The Expats: Fordlandia

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In 1927, Henry Ford decided to sink millions into failure. Frustrated by the monopoly on rubber held by a cartel of Dutch and English entrepreneurs in East Asia, he intended to use the “mother trees” in the Brazilian Amazon to provide his own for the millions of tires he needed to produce for his new cars.

He hired a native Brazilian called Villares to scout out an ideal plot of land, and bought thousands of square kilometers along the Rio Tapajós at his behest. He came to learn that the patch of hostile land was in fact Villares’ who had wanted to offload it, but only after investing millions and building a mini-America.

Ford’s goal was not only to make rubber, but to make men out of the jungle natives. He directed, remotely of course, the creation of a whole community with its own economy, and its own values. The American workers who were imported and the Brazilian employees alike were forced to live according to the “healthy lifestyle” code that Henry demanded – the cafeteria was self-serve, alcohol was prohibited, and each worker had to wear the address of his house on a badge that he paid for.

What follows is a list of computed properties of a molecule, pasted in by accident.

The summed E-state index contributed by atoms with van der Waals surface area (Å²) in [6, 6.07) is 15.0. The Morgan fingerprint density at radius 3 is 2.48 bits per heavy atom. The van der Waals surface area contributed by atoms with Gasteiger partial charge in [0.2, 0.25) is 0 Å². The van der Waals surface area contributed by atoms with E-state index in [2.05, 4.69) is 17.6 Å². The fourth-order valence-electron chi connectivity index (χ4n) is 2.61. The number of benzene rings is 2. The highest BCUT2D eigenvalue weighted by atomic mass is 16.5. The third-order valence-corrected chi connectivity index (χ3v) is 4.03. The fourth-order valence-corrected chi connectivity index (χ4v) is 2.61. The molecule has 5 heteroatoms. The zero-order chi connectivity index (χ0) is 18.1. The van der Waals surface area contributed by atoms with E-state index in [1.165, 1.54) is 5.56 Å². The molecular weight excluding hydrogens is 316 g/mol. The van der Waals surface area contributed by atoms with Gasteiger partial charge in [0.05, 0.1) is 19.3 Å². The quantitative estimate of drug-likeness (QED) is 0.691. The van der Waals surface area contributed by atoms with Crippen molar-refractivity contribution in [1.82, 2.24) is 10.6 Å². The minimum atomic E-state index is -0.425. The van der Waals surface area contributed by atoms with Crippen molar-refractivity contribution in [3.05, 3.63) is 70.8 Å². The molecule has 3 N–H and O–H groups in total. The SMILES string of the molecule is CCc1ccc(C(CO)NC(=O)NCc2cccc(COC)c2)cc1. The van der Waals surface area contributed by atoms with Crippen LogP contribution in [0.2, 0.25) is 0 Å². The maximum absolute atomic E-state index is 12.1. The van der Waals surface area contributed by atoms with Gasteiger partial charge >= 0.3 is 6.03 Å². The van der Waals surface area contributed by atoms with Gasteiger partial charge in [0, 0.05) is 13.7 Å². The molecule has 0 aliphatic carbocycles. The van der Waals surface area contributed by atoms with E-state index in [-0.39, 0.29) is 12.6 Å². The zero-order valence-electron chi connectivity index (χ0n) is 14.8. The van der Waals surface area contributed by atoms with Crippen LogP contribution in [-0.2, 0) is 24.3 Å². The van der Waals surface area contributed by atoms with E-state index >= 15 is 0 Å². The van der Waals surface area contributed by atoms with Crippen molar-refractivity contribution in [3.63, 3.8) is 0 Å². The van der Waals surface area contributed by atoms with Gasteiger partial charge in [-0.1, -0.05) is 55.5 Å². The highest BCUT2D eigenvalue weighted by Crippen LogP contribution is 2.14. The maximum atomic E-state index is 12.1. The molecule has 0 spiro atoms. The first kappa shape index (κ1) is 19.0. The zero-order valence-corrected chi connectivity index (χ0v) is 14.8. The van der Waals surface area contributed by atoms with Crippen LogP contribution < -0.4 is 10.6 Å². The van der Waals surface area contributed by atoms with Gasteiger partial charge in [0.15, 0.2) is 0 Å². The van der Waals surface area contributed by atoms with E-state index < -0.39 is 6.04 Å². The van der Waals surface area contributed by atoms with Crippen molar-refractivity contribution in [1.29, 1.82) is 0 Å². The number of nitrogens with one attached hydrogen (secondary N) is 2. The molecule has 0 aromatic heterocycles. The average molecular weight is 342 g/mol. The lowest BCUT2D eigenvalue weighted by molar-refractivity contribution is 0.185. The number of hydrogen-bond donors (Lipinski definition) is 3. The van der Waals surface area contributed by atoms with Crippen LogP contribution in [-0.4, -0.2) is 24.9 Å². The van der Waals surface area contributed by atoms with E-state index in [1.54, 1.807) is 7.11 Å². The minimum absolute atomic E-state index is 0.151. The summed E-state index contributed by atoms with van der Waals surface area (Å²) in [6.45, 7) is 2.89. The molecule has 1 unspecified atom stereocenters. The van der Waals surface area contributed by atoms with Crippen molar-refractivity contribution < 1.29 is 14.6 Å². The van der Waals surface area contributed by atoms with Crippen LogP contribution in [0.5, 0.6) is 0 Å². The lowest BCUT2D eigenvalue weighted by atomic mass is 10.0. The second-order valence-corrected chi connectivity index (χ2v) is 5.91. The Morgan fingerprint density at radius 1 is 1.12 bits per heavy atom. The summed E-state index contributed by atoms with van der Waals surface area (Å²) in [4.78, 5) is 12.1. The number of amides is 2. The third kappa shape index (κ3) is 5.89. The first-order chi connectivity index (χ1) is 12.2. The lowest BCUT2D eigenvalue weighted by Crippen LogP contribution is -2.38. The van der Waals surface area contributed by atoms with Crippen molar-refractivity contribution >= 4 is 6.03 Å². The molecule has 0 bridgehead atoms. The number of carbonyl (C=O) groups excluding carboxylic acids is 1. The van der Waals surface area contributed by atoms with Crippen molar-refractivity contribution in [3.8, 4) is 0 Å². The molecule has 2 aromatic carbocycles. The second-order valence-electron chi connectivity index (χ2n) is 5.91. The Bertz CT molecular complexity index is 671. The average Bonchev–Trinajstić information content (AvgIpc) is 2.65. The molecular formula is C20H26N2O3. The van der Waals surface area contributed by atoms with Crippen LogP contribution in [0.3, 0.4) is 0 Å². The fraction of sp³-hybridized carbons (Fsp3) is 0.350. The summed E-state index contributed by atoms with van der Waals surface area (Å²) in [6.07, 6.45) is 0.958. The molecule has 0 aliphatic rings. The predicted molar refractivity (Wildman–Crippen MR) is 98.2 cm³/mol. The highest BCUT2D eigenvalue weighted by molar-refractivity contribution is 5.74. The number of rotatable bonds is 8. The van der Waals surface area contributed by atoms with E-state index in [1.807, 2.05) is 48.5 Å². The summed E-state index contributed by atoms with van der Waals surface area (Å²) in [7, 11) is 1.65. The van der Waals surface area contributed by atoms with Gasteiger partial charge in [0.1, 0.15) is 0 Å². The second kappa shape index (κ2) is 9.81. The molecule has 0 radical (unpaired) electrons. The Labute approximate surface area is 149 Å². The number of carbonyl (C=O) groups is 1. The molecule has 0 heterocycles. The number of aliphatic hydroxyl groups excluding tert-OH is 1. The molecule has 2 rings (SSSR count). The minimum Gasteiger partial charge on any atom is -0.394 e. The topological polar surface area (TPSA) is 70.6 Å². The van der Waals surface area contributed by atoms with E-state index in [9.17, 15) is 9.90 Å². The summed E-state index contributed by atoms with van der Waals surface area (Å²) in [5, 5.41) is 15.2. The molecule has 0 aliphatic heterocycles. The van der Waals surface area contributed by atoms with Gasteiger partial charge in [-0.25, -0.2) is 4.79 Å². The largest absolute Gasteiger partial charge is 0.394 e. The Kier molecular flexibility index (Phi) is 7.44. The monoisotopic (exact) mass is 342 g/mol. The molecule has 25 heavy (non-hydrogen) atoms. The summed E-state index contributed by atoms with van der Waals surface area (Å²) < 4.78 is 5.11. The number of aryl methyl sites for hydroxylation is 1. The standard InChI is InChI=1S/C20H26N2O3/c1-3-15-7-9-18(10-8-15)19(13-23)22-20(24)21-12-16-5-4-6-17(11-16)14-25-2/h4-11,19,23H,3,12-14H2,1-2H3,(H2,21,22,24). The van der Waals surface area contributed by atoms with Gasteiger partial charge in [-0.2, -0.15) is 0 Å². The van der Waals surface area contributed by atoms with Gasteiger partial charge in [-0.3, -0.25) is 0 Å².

Mutiny erupted, both social and arboreal. Local workers became disgruntled and refused to live according to foreign principles. The land too rejected the imposition of American “order” and insistence on success. Ford, never having consulted a botanist, ended up planting 30 times the number of rubber trees than occurred in nature, and essentially built an incubator for fungi and blight which attacked his plantation.

Discovering his errors and determined to succeed, he moved the operation fifty miles downstream. Taking cautionary measures, he imported grafts from prolific East Asian plantations and insisted distance between the trees. But progress was still on Amazonian time, and even ten years later, their production was about 50 times less than hoped.

Tack on the fact that simultaneously, synthetic rubber was developed, and what little gain was made in Fordlandia was rendered insignificant. Not a single drop of latex from the rubber sap was used in a Ford automobile. Ever. In 1945, recognizing failure, Henry Ford’s grandson sold the land back to the Brazilian government for a token $250,000, taking a loss of what would be in today’s economy $200 million.


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